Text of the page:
Behemoth

Evangelion

Written by: EW on 17/11/2009 19:19:36

And so, coupled with the new Nile review is my review of Behemoth circa 2009, representing the newest LPs of two of the most highly respected and genre-pushing bands of today. Like Nile, I view Behemoth as coming off the back of one of their weakest albums in some time, 2007's "The Apostasy", a disappointment extra so considering my affection to the Poles which extends back to the release of 2002's brilliant "Zos Kia Cultus (Here and Beyond)" and a whole slew of devastating live performances in the meantime.

The similarities to Nile don't just end at a correlating release schedule and the band's positions within the genre. A million miles from the band's black metal beginnings, Behemoth are today the epitome of hyper-technical death metal, hyper-serious about the message they aim to spread, weaving anti-religious tales and mythology in a tapestry that melds Nergal's sore-throat vocals, the band's breakneck complex rhythms and some serious skin-bashing courtesy of longtime drummer Inferno. Notice any connection to Nile?

Where these two giants do differ most greatly is found in the black metal upbringing of Nergal, and Behemoth, and its influence on the band's current output. "He Who Breeds Pestilence", "Lucifer" and "Alas, The Lord Is Upon Me" are the most blatant examples at any point in recent years of BM's atmosphere seeping into the death/black metal blast that has more recently taken over the collective soul of Behemoth. With this we get the delicious concoction of death metal's brutality and technicality and the evil nihilistic spirit of prime-time Mayhemic BM, and ultimately the reason for Behemoth's rapid ascent since the turn of the millennium from when they have seen off highly noteworthy attempts (Belphegor, Anaal Nathrakh just to mention two) as the best demonstration in combining the ugly, chaotic worlds of black and death metal.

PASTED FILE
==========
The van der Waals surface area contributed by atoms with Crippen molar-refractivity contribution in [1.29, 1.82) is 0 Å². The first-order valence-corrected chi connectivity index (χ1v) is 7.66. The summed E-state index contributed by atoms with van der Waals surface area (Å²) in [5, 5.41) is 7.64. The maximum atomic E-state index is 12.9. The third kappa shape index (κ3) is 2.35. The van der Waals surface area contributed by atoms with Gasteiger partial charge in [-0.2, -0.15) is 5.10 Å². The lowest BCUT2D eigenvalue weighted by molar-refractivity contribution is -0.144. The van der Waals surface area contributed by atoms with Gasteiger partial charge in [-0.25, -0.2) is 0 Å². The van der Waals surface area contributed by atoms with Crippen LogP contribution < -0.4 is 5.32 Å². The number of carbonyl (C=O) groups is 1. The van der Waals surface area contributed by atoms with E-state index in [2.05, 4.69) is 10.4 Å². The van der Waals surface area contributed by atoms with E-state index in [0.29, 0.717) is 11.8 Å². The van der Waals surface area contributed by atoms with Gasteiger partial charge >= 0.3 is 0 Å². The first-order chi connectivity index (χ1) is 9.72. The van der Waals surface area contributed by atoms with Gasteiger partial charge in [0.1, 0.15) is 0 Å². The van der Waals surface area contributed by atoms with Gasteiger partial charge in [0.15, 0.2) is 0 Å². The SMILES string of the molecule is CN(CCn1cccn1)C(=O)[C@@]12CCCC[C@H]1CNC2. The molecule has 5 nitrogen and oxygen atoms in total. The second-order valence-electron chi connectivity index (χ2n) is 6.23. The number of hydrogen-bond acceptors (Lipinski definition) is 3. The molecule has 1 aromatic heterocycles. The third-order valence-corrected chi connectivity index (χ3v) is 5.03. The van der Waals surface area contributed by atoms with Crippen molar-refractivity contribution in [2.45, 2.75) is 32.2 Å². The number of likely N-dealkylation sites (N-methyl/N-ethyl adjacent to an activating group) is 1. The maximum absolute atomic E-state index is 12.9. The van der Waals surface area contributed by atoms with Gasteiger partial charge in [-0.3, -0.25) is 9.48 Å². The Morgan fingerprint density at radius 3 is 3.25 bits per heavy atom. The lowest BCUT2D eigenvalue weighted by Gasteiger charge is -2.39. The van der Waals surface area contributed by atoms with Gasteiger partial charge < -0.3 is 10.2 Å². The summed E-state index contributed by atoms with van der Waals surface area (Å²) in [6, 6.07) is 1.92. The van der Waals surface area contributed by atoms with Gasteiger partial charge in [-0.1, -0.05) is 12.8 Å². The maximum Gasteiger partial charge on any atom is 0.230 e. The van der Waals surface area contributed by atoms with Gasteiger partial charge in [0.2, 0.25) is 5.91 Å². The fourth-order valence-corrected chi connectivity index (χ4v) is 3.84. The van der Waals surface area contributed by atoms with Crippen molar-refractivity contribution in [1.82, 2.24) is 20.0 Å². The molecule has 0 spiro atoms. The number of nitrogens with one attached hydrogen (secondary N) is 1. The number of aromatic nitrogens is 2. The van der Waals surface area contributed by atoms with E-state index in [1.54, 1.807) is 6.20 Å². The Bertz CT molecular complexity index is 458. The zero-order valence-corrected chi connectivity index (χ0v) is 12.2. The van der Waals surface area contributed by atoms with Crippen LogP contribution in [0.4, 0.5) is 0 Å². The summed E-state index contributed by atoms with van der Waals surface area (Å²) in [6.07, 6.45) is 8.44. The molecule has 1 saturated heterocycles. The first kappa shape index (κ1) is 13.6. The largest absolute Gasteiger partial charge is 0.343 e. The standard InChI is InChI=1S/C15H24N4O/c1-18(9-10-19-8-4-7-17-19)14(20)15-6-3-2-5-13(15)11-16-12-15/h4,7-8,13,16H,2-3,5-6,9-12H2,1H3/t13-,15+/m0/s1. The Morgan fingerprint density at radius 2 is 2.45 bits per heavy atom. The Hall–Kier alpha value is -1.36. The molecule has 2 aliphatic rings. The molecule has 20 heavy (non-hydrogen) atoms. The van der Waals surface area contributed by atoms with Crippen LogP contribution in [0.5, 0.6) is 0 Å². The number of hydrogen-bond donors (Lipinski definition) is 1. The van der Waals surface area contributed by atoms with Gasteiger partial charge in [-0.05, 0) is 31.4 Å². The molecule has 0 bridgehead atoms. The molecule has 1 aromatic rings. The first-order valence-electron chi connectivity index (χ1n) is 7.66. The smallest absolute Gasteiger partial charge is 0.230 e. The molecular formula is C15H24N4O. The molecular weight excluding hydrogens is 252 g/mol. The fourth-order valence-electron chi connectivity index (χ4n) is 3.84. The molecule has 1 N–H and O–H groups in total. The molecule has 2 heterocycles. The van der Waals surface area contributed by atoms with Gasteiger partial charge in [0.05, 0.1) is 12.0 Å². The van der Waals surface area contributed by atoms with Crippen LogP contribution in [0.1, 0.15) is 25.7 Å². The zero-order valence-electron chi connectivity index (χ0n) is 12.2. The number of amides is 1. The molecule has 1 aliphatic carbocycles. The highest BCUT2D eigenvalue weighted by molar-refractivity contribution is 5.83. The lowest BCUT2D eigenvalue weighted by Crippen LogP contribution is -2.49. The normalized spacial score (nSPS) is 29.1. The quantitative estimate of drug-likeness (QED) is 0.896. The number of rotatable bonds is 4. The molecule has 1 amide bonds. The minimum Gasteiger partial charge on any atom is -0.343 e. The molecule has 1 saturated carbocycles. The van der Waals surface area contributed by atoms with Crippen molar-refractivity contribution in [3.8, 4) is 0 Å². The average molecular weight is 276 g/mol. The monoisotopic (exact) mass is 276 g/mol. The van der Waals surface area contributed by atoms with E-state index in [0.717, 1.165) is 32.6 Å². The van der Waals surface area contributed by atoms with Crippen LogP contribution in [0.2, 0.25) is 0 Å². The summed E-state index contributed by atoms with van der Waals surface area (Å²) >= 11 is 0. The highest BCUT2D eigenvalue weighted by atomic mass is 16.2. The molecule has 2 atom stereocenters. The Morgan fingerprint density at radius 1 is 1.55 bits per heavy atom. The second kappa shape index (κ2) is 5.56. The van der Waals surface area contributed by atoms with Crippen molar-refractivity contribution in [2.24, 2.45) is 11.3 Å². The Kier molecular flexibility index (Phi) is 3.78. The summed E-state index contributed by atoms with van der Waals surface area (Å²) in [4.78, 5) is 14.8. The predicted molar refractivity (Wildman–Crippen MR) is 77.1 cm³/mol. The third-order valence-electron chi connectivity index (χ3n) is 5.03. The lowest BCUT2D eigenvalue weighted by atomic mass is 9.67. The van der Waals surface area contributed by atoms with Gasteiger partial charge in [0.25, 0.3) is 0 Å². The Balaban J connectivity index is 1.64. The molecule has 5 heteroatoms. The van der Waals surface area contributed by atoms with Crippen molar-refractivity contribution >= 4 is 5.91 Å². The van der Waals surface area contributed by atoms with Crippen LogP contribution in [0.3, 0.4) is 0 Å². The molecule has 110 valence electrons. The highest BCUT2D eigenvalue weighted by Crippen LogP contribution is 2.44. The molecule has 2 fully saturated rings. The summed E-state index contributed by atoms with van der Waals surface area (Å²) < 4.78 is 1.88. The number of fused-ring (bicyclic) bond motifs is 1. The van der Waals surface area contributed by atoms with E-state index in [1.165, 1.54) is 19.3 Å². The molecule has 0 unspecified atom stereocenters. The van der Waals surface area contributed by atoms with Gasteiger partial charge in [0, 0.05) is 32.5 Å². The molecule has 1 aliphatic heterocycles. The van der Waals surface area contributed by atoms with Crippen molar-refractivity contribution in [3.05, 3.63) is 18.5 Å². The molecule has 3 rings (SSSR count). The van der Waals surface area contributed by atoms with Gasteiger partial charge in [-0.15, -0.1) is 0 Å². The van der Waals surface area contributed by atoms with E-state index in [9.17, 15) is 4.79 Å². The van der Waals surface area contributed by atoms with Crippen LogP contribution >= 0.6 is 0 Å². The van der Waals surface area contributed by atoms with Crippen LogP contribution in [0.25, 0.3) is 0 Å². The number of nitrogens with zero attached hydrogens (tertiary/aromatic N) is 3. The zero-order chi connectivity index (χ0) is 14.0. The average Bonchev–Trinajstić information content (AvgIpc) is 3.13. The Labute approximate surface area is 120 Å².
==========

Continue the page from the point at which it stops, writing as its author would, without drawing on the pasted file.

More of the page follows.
Explaining why I haven't found the same satisfaction in "The Apostasy" and "Demigod" in relation to "Zos Kia Cultus" and it's predecessor "Thelema.6" is difficult, and anyway, probably not a view I expect many of you out there share with me. Father time will be the answer as to whether "Evangelion" manages to reverse that downward trend, yet I am confident that it will. Where the most recent releases have had their moments ("Slaves Shall Serve", "Prometherion") they have become obscured in a wash of over-intensity and too much blasting. Here Behemoth have learned from those mistakes and created an album that knows how to blast the skin off your face, but one which also shows a pleasingly willingness to show the band's strength at slower tempos.

And in respect to the new Nile? Well, that's too close to call - you'll have to buy both and decide for yourself.

8

Download: Ov Fire And The Void, Defiling Morality Ov Black God, Transmigrating Beyond Realms Ov Amenti
For The Fans Of: Nile, Belphegor, Anaal Nathrakh, Vader
Listen: Myspace

Release date: 07.08.2009
Nuclear Blast Records

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